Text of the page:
What Does Marilyn Manson's Logo Really Mean?

Born Brian Hugh Warner, Marilyn Manson's iconic and equally controversial career has teased and provoked mainstream audiences since his second studio album release, Antichrist Superstar in 1996. Condemned by religious organizations at the peak of his career, the shock rocker had picketers standing outside his concerts, protesting the "supposed Satanism, offensive lyrics and lewd onstage moves," according to The New York Times. It all came to a climactic albeit tragic boiling point when, in 1999, after the Columbine High School shooting, Manson saw himself linked to the two teenage gunmen, who were "erroneously" reported as fans of his music, per The Guardian. "Honestly, the Columbine era destroyed my entire career at the time," Manson told the outlet in 2017.

Nevertheless, "The Beautiful People" singer has no regrets. As he further explained to the site, "You don't make a record called Antichrist Superstar and not expect people to hate you ... I knew that there were people who would take it at face value, and that there were people who would see into it more deeply, and it would be that dichotomy that would cause chaos."

Another factor that caused chaos? A symbol he created called Superstar Shock. Per VICE, the graphic consists of a lightning bolt enclosed in a red circle, and it was meant to be "a riff off a European fascist symbol." Manson showcased the symbol to the world with his controversial performance of "Antichrist Superstar" at the 1997 MTV Video Music Awards, and he hasn't stopped using it since. Considering he's also showing no signs of slowing down musically, let's take a look at what Marilyn Manson's iconic symbol really means.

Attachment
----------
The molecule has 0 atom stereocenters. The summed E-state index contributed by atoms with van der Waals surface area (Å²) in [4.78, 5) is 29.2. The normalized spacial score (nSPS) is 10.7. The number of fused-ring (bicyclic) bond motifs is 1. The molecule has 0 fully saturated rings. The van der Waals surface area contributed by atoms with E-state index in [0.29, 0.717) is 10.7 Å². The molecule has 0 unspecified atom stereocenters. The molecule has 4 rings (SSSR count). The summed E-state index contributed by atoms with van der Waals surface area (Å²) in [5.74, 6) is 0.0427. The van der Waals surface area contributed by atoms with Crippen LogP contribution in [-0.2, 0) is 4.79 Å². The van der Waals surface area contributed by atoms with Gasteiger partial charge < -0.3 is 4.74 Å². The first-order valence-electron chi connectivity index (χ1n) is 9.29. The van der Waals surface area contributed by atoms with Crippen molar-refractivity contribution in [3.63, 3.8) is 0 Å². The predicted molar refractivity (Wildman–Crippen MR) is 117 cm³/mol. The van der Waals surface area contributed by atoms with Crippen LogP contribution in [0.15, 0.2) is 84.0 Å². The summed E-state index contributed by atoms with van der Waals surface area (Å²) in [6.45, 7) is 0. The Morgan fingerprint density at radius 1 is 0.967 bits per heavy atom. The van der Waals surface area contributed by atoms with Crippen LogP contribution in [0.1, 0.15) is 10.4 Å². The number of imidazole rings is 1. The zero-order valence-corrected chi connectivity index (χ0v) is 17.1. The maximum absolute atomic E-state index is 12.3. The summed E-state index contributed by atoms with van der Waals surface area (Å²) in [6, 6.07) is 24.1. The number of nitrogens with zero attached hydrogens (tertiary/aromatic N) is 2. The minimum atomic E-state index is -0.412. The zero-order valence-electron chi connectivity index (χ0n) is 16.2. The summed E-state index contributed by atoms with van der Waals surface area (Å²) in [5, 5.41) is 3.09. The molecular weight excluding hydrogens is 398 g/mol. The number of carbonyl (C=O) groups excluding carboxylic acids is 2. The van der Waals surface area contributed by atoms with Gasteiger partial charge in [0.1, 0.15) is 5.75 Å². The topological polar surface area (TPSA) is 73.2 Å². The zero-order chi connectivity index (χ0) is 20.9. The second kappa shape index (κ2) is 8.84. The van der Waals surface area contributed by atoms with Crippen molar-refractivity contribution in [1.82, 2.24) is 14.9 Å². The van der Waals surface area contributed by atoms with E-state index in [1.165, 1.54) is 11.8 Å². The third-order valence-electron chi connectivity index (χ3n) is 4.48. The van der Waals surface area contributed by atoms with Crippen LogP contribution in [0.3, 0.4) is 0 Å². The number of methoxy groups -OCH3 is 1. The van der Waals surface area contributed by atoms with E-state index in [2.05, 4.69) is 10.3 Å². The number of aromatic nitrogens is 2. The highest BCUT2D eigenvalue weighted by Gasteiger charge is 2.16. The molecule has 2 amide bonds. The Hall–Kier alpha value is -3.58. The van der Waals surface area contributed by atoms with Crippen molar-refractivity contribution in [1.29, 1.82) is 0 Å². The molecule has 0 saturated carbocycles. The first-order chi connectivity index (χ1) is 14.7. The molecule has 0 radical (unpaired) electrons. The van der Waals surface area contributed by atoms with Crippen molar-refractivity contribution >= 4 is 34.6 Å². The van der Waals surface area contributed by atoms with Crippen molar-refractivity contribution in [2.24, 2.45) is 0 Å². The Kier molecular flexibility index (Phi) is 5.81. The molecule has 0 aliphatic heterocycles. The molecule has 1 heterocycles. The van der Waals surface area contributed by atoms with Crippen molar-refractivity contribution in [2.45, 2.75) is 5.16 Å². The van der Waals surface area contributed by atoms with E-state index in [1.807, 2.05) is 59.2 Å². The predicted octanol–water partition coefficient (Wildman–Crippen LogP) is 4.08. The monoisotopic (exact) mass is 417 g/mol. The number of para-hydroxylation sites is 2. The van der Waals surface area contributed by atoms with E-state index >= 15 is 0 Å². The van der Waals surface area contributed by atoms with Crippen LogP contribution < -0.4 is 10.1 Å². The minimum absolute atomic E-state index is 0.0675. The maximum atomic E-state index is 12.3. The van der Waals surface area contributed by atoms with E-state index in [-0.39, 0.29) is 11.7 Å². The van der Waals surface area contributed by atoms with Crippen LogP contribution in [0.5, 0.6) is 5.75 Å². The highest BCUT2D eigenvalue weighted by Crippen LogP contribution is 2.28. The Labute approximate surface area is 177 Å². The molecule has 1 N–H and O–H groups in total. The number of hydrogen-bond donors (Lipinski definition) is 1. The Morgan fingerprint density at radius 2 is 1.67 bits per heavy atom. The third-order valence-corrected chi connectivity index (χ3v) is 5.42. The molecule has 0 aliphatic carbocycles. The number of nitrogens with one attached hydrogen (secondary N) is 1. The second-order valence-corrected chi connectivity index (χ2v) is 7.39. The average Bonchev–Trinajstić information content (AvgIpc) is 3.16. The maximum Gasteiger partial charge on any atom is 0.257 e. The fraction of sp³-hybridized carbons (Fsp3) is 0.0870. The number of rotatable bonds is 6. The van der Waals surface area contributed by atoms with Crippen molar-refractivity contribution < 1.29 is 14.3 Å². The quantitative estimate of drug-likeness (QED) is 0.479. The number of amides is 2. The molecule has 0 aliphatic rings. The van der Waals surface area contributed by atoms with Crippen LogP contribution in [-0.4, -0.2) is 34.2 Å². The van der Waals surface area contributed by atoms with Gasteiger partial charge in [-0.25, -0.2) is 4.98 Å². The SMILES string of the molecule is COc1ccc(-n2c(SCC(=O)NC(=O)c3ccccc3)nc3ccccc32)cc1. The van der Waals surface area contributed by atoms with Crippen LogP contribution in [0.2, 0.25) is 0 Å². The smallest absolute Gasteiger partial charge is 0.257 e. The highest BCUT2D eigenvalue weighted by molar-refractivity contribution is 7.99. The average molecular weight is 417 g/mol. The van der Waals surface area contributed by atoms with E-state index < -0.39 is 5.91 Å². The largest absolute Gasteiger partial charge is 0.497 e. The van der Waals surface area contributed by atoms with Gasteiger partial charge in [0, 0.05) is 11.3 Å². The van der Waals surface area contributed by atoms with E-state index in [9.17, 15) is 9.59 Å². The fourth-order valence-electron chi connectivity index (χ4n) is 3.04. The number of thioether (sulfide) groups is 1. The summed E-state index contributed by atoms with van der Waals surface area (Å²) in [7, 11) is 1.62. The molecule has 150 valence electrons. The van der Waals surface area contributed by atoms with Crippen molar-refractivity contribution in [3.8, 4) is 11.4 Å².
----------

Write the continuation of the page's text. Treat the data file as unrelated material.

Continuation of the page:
What does Marilyn Manson's lightning bolt in the circle mean?

Marilyn Manson promotes the Superstar Shock logo to this day. The insignia, also referred to as the "flash and circle," appears on his official merchandise and during his live shows, like the one on a large set piece during his performance at The 2018 Download Festival in Leicestershire, England (shown above). According to author Gavin Baddeley's' book Dissecting Marilyn Manson, although the symbol "appears inherently fascistic, [it] is just the international warning sign for high-voltage electricity." Baddeley goes on to explain that versions of the symbol, particularly the lightning bolt portion, have been adopted by groups ranging from Vikings to Satanists, to Nazis.

However, Manson's use of the symbol appears to be an entirely cynical response to any ideology. "We perform the song, "Antichrist Superstar" on a podium, with banners, and it's kind of a sarcastic Nuremberg/TV evangelist thing. We're trying to say, it's all stupidity," he explained in 1997 (via Marilyn Manson: 'Talking'), thoughtfully adding, "Words and symbolism are only as powerful as you make them."

With that rueful purpose in mind, it's not surprising that Manson has used other seemingly shocking symbols as well. 

It's a culmination of everything Marilyn Manson represents

Manson has also used other controversial imagery in his work. On his tenth album, 2017's Heaven Upside Down, the album included the Cross of Lorraine, which, according to Symbol Dictionary "consists of one vertical and two evenly spaced horizontal bars." Offering insight to Consequence of Sound, the shock rocker explained, "[It] was used by so many different things — the Red Cross, the crusades, fascists. I just thought it represented the idea that there were two previous Christs."

At the end of the day, perhaps it's this reasoning that makes the most sense when it comes to Manson's choice of art. "The honest to God truth is, I really don't find the controversy something to be proud of, or to use to better my career," he told ABC News, adding, "I just want to be someone who inspires other people to have an opinion, to be an individual, to maybe question things once in a while."